C. S. Lewis, more than any other author, has the ability to inspire me, challenge me, touch me. If I could meet one person from the 20th century, he would be the one. Intellectual, humble and down-to-earth, humorous, extremely well-read, imaginative--yes, that is my idea of a perfect dinner date! A Year With C.S. Lewis: Daily Readings from His Classic Works has been gracing my bedside table for a few months now. There is something about ending every day with a taste of Lewis. My love-affair with 'Jack' is only growing. (Grin.) The book includes passages from Mere Christianity, The Weight of Glory, The Screwtape Letters, The Problem of Pain and more. Each entry is less than a page long. Often a theme will be continued for a couple of 'days,' using continuous exerpts from one book or cross-referencing the theme from another book. However the passages are chosen, I find myself appreciating the humor, wisdom, or challenge at the end of a long day.
The Screwtape Letters is a fictional correspondence between a senior tempter, Screwtape, and his protege, Wormwood. In his letters, the "Enemy" is God, and the "father" of all tempters is Satan:
The horror of the Same Old Thing is one of the most valuable passions we have produced in the human heart--an endless source of heresies in religion, folly in counsel, infidelity in marriage, and inconstancy in friendship. The humans live in time, and experience reality successively. To experience much of it, therefore, they must experience many different things; in other words, they must experience change. And since they need change, the Enemy (being a hedonist at heart) has made change pleasurable to them, just as He has made eating pleasurable. But since He does not wish them to make change, any more than eating, an end in itself, He has balanced the love of change in them by a love of permanence. He has contrived to gratify both tastes together in the very world He has made, by that union of change and permanence which we call Rhythm. He gives them the seasons, each season different yet every year the same, so that spring is always felt as a novelty yet always as the recurrence of an immemorial theme. He gives them in His Church a spiritual year; they change from a fast to a feast, but it is the same feast as before.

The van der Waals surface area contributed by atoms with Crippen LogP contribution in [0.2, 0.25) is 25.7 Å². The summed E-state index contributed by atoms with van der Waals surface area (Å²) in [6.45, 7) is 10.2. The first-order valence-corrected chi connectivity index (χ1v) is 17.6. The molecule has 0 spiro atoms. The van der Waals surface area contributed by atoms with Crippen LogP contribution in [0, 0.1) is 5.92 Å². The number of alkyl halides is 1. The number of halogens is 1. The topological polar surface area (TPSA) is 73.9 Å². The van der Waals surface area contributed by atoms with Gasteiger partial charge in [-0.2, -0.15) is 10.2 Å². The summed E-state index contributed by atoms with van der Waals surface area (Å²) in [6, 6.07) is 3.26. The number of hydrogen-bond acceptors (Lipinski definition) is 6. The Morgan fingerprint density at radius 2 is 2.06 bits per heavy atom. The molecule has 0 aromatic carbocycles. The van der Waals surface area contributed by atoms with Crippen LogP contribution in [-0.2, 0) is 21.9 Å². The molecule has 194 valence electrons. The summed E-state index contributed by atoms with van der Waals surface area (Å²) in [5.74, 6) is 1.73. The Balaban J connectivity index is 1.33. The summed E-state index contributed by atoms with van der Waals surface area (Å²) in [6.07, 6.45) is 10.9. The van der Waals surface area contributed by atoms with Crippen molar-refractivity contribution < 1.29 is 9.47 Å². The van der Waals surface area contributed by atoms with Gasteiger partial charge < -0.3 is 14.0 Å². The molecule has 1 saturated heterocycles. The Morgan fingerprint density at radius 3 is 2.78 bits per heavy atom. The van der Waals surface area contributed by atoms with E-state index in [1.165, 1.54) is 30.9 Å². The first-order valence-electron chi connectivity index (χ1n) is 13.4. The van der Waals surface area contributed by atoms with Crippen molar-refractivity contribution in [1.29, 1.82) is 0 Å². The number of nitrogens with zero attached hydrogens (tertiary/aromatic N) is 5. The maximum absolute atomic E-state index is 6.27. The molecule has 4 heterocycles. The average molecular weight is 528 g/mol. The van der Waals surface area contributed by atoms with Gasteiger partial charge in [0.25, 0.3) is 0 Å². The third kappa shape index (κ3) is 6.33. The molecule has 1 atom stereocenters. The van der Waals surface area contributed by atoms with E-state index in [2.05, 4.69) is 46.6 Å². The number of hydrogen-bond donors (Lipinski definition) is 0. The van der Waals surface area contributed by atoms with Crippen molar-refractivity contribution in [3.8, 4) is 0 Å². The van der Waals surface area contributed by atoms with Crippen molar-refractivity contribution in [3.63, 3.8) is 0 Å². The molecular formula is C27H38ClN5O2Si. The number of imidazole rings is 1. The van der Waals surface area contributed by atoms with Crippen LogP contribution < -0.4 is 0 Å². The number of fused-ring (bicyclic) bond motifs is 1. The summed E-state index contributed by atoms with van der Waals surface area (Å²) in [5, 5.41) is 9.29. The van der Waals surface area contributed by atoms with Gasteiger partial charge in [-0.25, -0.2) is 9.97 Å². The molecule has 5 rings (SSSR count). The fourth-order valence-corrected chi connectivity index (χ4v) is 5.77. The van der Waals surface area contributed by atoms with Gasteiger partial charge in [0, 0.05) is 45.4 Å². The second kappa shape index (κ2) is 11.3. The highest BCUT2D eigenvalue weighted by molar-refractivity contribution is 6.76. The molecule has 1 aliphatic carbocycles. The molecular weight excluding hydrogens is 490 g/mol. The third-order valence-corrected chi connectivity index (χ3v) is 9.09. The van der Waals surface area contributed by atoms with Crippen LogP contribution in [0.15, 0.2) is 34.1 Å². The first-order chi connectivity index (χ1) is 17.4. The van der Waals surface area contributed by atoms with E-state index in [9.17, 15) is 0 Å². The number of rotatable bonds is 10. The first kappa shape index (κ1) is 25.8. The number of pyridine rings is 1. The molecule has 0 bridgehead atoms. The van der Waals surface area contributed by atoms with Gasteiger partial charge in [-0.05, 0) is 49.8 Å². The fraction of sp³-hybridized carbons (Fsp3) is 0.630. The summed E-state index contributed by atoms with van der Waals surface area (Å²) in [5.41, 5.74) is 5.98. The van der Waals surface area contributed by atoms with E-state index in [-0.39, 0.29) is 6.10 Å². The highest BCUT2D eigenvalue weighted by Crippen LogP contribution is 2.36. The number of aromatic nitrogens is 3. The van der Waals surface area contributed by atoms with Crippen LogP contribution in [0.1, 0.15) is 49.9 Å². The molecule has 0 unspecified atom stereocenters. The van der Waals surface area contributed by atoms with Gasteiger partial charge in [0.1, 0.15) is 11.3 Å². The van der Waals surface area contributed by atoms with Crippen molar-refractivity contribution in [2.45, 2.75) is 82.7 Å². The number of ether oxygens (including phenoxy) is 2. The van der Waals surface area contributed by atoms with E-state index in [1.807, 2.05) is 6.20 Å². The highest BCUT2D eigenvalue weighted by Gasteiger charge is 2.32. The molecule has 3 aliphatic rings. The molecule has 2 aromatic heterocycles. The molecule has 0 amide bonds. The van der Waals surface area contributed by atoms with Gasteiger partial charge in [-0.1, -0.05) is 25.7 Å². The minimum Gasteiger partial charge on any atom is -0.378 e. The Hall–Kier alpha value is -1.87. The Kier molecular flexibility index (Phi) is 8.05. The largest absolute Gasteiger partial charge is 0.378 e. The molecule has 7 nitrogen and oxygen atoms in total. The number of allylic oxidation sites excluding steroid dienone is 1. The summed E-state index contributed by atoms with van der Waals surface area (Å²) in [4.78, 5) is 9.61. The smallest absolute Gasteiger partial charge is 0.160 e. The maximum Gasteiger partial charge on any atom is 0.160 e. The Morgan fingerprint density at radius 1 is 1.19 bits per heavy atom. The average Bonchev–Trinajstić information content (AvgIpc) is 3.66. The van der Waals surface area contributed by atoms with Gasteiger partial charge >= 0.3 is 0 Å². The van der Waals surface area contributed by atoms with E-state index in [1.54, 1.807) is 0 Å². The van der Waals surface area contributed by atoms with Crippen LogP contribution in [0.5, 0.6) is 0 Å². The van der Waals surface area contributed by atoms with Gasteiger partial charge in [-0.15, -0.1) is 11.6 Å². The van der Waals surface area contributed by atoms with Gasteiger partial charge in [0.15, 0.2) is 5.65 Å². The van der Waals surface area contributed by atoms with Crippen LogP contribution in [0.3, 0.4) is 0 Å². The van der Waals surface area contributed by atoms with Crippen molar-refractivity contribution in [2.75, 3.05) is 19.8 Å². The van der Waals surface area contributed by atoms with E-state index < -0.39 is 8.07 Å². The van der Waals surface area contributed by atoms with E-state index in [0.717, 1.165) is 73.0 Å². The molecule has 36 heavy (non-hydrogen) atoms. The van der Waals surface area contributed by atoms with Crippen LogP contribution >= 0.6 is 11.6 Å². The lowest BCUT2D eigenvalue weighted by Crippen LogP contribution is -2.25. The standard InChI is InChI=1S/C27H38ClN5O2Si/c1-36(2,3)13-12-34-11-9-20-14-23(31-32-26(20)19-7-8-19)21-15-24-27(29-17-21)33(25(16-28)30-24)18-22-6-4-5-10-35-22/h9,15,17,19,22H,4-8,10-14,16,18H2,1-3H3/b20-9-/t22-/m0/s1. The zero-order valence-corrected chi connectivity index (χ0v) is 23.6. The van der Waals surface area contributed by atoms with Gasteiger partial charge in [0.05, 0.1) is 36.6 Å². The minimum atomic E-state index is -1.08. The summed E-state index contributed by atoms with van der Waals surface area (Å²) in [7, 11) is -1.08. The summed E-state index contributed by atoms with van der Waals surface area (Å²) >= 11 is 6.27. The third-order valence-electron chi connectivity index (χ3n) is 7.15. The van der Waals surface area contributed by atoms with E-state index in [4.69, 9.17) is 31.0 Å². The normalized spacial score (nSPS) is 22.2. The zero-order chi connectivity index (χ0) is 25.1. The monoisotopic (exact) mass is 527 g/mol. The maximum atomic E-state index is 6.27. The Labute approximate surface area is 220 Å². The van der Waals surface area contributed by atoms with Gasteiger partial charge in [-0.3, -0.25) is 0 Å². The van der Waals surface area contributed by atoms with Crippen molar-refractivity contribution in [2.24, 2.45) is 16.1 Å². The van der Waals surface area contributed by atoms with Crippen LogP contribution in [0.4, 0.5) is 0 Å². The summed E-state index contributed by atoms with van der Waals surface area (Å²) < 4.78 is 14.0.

Now just as we pick out and exaggerate the pleasure of eating to produce gluttony, so we pick out this natural pleasantness of change and twist it into a demand for absolute novelty. This demand is entirely our workmanship. If we neglect our duty, men will not only be contented but transported by the mixed novelty and familiarity of snowdrops this January, sunrise this morning, plum pudding this Christmas.
It took me quite some time to get up the nerve to watch Shadowlands, based on the romance between Lewis and Joy Gresham. I'm not one for sad movies. It feels as if I've been run over by a truck, and I walk around in a daze for quite some time. Why subject myself to that? But a movie about C. S. Lewis, portrayed by Anthony Hopkins? I had to do it. And I wasn't sorry. (Red-faced from sobbing, maybe, but not sorry.) This was a beautiful film, excellently acted by Hopkins, and highly recommended. I watched it soon after reading A Grief Observed, a heart-wrenching journal of his grief, written after Joy died. (And also sob-inducing.)
Somehow, my affection for 'Jack' is now and forever intertwined with an affection for Anthony Hopkins. When I think of the one, I picture the other. So, while we are on the subject of Anthony Hopkins (we are, aren't we?), I have to mention one other movie.
Now, it seems almost sacrilegious to talk about a Brad Pitt movie in the same post as C. S. Lewis, not to mention that no one else seemed to like this movie (other than my sister, Shannon, who shares half my brain), but for some inexplicable reason....I loved Meet Joe Black. I thought it was beautiful and shining. Exquisite, even. Anthony Hopkins was wonderful as a man who had lived a strong, upright, blameless life. Claire Forlani was stunningly gorgeous as his daughter, and their relationship was touching. Brad Pitt was convincing as Death (grin) and as his dual personality, the sweetheart from the coffee shop. I love movies with a great ending, when the bad guy gets what is coming to him in a terrific climax. Meet Joe Black fits the bill. Ah, I think I'll have to pull this one out soon and enjoy it again. Disclaimer: there was no mention of God, or of a personal relationship with Him, and the film deserves its PG-13 rating due to adult content. It is also quite lengthy, so be sure to have some time on your hands if you choose to watch it.